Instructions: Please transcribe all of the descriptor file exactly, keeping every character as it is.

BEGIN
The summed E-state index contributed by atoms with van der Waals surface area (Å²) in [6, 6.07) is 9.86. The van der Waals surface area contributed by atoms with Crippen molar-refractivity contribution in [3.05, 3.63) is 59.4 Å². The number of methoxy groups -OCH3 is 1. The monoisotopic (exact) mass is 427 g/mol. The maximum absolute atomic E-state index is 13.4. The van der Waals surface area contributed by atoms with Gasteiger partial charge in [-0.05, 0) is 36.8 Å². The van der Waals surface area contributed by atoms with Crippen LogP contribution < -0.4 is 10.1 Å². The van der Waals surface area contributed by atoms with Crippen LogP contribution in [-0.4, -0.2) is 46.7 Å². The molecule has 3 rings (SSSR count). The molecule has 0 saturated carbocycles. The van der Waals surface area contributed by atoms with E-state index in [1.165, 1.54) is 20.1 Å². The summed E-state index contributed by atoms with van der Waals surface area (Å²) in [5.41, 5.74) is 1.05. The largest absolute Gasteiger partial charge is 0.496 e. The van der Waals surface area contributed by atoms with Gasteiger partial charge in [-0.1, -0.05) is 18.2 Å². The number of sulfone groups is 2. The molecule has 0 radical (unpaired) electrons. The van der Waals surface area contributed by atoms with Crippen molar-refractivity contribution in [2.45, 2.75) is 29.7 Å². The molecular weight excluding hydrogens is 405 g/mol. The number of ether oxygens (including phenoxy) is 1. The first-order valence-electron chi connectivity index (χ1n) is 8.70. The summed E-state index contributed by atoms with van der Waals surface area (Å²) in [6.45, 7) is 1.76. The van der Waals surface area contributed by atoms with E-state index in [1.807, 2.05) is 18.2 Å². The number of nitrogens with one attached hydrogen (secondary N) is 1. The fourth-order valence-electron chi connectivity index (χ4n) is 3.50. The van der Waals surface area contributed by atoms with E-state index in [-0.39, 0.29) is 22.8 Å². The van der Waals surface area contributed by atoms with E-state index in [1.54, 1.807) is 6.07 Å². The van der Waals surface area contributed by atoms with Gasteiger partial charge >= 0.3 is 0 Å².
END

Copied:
The summed E-state index contributed by atoms with van der Waals surface area (Å²) in [6, 6.07) is 9.86. The van der Waals surface area contributed by atoms with Crippen molar-refractivity contribution in [3.05, 3.63) is 59.4 Å². The number of methoxy groups -OCH3 is 1. The monoisotopic (exact) mass is 427 g/mol. The maximum absolute atomic E-state index is 13.4. The van der Waals surface area contributed by atoms with Gasteiger partial charge in [-0.05, 0) is 36.8 Å². The van der Waals surface area contributed by atoms with Crippen LogP contribution < -0.4 is 10.1 Å². The van der Waals surface area contributed by atoms with Crippen LogP contribution in [-0.4, -0.2) is 46.7 Å². The molecule has 3 rings (SSSR count). The molecule has 0 saturated carbocycles. The van der Waals surface area contributed by atoms with E-state index in [1.165, 1.54) is 20.1 Å². The summed E-state index contributed by atoms with van der Waals surface area (Å²) in [5.41, 5.74) is 1.05. The largest absolute Gasteiger partial charge is 0.496 e. The van der Waals surface area contributed by atoms with Gasteiger partial charge in [-0.1, -0.05) is 18.2 Å². The number of sulfone groups is 2. The molecule has 0 radical (unpaired) electrons. The van der Waals surface area contributed by atoms with Crippen molar-refractivity contribution in [2.45, 2.75) is 29.7 Å². The molecular weight excluding hydrogens is 405 g/mol. The number of ether oxygens (including phenoxy) is 1. The first-order valence-electron chi connectivity index (χ1n) is 8.70. The summed E-state index contributed by atoms with van der Waals surface area (Å²) in [6.45, 7) is 1.76. The van der Waals surface area contributed by atoms with E-state index in [1.807, 2.05) is 18.2 Å². The number of nitrogens with one attached hydrogen (secondary N) is 1. The fourth-order valence-electron chi connectivity index (χ4n) is 3.50. The van der Waals surface area contributed by atoms with E-state index in [-0.39, 0.29) is 22.8 Å². The van der Waals surface area contributed by atoms with E-state index in [1.54, 1.807) is 6.07 Å². The van der Waals surface area contributed by atoms with Gasteiger partial charge >= 0.3 is 0 Å².